The Good News: In December of 2007, New Line and Jackson resolved their differences. The Hobbit was on, with Jackson's involvement, and a target release date of the summer of 2011!
The Bad News: Wait, Jackson's not actually directing it â he's co-writing and producing it. So what was all the fuss about? And who will direct The Hobbit?
The Good News: It's official as of last week: Guillermo del Toro will direct the Hobbit, and will even move to New Zealand for four years to work on it and a nebulous-sounding second film that will apparently bridge the events of The Hobbit and The Lord of the Rings. I don't get it, either, but del Toro, director of Pan's Labyrinth and Hellboy, is one of cinema's greatest fantasists of our time.
The Bad News: Hang on, del Toro might not actually be the best filmmaker for the job. Salon.com's Andrew O'Hehir posts a provocative piece that suggests that del Toro's sensibility may not be simpatico with Tolkein's vision, and includes this money quote from del Toro from 2006:
"I was never into heroic fantasy. At all. I don't like little guys and dragons, hairy feet, hobbits â I've never been into that at all. I don't like sword and sorcery, I hate all that stuff."
Um, what? Bilbo Baggins? Smaug the dragon? Now I don't know what to think.
O'Hehir's piece damningly compares New Line's The Hobbit to a George Lucas-type project, which seems a little off-base. Nobody wants tone-deaf prequels to a beloved trilogy, but Jackson and del Toro are both ingenious filmmakers in their prime, while Lucas's decision to personally direct the three Star Wars prequels after 20 years away from the director's chair seems highly misguided in retrospect. So I'm going to assume the Jackson/del Toro team-up is good news until proven otherwise.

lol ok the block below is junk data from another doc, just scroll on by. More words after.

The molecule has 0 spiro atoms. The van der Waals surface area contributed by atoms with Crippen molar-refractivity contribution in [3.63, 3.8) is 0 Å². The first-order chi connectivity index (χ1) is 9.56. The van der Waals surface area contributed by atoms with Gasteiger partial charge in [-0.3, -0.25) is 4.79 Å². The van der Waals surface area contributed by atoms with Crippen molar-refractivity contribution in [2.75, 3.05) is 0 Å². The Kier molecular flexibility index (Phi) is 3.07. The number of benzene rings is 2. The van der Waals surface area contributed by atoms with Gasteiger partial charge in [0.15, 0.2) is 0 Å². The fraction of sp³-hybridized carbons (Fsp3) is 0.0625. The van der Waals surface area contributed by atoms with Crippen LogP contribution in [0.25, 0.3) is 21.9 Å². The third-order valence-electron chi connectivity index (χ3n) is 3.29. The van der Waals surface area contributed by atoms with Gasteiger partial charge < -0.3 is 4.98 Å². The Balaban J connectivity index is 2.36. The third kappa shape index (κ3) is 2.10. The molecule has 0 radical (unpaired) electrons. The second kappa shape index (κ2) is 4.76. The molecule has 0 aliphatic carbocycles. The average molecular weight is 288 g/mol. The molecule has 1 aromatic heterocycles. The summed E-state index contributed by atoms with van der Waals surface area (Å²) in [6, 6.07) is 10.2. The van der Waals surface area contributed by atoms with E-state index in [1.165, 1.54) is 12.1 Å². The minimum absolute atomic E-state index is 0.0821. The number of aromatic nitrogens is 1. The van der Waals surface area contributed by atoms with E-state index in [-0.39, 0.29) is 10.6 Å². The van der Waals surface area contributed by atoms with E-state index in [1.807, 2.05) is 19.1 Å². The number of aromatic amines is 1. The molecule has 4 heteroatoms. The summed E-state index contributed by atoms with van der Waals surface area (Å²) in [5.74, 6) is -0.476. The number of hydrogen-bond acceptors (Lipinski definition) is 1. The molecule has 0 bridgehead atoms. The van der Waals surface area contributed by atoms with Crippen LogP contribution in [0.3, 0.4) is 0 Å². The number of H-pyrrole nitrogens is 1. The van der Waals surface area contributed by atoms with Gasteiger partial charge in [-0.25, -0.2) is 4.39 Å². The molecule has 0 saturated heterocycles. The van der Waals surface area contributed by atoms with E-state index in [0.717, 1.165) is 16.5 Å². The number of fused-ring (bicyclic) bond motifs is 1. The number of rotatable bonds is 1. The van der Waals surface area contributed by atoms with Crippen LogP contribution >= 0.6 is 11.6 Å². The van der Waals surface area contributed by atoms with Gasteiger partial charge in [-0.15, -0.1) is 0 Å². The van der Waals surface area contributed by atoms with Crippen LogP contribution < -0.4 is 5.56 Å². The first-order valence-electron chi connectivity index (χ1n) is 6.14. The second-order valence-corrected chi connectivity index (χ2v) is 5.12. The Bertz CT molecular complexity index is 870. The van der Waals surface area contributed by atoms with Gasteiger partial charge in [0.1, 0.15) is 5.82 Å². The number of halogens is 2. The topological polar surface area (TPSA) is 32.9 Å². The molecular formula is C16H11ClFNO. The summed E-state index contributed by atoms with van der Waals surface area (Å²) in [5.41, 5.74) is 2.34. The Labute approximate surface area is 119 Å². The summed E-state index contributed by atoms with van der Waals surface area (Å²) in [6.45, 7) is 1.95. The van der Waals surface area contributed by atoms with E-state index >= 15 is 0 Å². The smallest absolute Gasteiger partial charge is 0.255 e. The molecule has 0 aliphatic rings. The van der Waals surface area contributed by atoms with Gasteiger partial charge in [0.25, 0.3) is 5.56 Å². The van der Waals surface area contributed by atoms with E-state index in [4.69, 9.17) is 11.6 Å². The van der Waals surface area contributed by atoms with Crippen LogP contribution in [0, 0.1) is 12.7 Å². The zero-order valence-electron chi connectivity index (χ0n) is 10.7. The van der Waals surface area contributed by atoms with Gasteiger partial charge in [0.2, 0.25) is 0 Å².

(Image courtesy of New Line Cinema)
Just in time for Saturday's Kentucky Derby, Creative Loafing's Allison C. Keene reviews The First Saturday in May, now playing at Landmark Midtown Art Cinema:
"Big hats, mint juleps and the chance of winning the betting lotto aren't the only great things about the Kentucky Derby. Horses are there, too.
For the documentary The First Saturday in May, about the path to winning the first race of the Triple Crown, directors Brad and John Hennegan do their part to paint an instantly engaging and beautiful portrayal of the drama, determination and heartache in the lives of those dreaming of the winner's circle at Churchill Downs in 2006. You donât need insider knowledge to understand the racing world that the Hennegans present, though viewers may already be familiar with this particular story. In 2006, a fiercely talented horse named Barbaro won the Derby only to be struck down later with an ultimately fatal fracture during the Preakness. Barbaro's role in the film doesn't become the main focus until his win, with a brief coda about his tragic aftermath (for more on Barbaro and the controversy of his surgeries, click here), though for those who know what's coming, even his first appearance brings a hint a sadness.